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There are currently thousands of Starlink satellites that belong to SpaceX, and they are causing a lot of disputes in the science and astronomy communities. They are disrupting scientific research by causing streaks in deep space photos, and according to a new study are also dumping “unintended electromagnetic radiation” into space, which could be a major problem for Earth-bound astronauts.

The study published in Astronomy & Astrophysics states that the satellites in low Earth orbit could be muddling or even drowning out signals from deep space that radio astronomers search for.

Cees Bassa from the Netherlands Institute for Radio Astronomy and co-author of the study said in a press release- “We detected radiation between 110 and 188 MHz from 47 out of the 68 satellites that were observed. This frequency range includes a protected band between 150.05 and 153 MHz specifically allocated to radio astronomy by the International Telecommunications Union (ITU).”

Despite this critical information, this type of radiation isn’t covered by any international regulations, so SpaceX isn’t breaking any actual rules.

The catalyst for the study was the launch of the first 60 Starlink satellites in May 2019, which was then an unprecedented number.

Since then, Starlink has launched more than 3,000 satellites, which provide internet to more than 50 countries, and they are aiming to hit 10,000 satellites by 2027.

So how do satellites affect radio astronomy, and why does that matter?

According to CTV news, radio astronomy is the branch of astronomy that studies radio waves coming from deep space. Instead of relying on the visible light spectrum and photographs of space, radio astronomy uses the patterns and qualities of radio waves to organize them into signals that can tell us things about celestial objects we might not be able to see.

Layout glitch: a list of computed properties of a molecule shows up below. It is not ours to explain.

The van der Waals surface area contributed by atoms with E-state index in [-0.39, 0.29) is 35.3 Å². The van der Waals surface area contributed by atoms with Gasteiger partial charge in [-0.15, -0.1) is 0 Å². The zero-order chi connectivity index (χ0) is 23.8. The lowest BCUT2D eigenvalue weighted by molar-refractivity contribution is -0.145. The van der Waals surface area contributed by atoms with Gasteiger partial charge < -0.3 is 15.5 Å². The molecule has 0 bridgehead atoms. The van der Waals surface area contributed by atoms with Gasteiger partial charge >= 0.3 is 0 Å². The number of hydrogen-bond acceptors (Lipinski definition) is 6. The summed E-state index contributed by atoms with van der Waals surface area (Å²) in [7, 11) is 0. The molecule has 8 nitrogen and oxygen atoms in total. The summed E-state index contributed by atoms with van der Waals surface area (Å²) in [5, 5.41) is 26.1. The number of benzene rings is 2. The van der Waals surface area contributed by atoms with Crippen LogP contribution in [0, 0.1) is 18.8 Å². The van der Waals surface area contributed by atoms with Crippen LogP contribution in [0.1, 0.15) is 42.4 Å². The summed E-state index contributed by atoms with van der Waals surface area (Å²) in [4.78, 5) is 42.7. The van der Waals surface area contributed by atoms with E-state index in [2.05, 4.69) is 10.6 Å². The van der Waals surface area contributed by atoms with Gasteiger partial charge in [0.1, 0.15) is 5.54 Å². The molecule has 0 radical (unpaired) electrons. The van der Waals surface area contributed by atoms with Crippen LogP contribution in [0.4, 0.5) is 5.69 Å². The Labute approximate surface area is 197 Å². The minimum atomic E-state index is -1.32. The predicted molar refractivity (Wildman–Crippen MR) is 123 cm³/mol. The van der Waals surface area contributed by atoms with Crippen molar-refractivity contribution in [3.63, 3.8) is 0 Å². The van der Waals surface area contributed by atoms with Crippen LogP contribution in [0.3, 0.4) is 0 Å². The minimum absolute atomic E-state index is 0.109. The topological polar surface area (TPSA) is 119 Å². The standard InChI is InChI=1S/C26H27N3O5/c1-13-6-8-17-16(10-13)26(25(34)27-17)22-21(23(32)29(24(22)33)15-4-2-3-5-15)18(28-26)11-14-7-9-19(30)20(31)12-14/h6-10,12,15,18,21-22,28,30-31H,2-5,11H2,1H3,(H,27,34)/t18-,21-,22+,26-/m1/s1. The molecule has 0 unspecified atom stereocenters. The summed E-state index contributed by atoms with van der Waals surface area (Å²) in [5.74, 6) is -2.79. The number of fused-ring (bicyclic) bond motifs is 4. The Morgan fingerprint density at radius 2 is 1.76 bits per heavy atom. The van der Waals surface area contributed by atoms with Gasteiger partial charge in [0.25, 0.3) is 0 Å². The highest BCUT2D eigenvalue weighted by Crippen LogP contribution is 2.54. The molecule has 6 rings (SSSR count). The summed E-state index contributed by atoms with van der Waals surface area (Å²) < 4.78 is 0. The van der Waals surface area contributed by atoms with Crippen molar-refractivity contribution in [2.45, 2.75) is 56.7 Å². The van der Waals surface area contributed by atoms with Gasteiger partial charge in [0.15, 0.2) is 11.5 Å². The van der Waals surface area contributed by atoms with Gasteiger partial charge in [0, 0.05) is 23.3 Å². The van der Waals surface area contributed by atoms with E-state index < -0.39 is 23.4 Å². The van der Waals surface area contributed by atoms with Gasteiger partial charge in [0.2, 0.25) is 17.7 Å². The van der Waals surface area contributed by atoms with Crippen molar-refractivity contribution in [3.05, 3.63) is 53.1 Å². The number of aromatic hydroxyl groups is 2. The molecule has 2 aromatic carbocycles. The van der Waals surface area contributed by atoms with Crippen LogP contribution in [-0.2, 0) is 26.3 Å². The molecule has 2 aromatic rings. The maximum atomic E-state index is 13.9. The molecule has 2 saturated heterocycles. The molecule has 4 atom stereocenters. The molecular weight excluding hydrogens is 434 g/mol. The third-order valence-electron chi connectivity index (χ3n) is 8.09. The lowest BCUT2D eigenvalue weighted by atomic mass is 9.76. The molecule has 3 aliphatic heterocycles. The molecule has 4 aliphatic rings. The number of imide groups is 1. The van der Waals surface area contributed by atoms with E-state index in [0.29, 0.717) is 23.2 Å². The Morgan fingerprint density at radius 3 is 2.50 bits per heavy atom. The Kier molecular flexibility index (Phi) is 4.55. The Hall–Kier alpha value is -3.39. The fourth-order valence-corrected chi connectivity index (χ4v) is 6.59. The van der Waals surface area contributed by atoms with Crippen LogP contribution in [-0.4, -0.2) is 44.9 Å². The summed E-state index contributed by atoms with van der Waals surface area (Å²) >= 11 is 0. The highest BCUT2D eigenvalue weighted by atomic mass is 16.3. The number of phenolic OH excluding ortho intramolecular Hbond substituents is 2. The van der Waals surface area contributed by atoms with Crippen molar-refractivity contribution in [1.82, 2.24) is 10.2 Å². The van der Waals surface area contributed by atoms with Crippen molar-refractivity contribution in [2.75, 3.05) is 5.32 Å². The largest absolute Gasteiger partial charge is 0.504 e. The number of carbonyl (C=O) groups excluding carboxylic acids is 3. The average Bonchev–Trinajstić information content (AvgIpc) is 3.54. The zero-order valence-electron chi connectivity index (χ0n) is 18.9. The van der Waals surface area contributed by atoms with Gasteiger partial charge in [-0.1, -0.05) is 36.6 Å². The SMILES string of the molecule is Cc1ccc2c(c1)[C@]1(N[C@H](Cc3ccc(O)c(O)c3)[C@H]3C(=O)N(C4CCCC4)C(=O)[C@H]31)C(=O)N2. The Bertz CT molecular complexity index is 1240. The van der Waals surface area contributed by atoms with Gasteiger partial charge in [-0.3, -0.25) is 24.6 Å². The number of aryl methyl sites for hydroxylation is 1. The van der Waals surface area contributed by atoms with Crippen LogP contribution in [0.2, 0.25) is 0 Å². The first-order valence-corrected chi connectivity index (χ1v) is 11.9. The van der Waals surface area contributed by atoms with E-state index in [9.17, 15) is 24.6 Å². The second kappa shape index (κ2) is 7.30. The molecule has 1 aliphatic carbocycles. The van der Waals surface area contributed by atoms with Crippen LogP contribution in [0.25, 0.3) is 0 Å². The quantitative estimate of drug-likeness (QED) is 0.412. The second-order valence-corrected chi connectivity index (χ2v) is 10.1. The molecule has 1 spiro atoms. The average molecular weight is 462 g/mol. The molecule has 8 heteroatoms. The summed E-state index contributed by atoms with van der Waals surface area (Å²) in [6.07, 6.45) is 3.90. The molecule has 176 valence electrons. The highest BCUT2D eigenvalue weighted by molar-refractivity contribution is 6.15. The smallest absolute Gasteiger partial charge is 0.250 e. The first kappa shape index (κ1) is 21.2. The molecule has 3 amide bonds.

In this new study, researchers tracked the radiation coming from onboard electronics on the Starlink satellites.

Human-made radio signals can drown out the faint signals from deep space, so many radio astronomy sites are specifically built in areas that have protections from terrestrial interference, including radio-quiet zones.

Benjamin Winkel, a scientist with the Max Planck Institute for Radio Astronomy (MPIfR) in Germany and co-author of the study, said- “Our simulations show that the larger the (satellite) constellation, the more important this effect becomes as the radiation from all the satellites adds up”.

“This makes us worried not only about the existing constellations but even more about the planned ones — and also about the absence of clear regulation that protects the radio astronomy bands from unintended radiation.”

The authors of the study reiterated that other low-Earth-orbiting satellites likely emit the same radiation and that this isn’t just a SpaceX issue.

According to CTV News, SpaceX is aware of this new study and “has offered to continue to discuss possible ways to mitigate any adverse effects on astronomy in good faith.”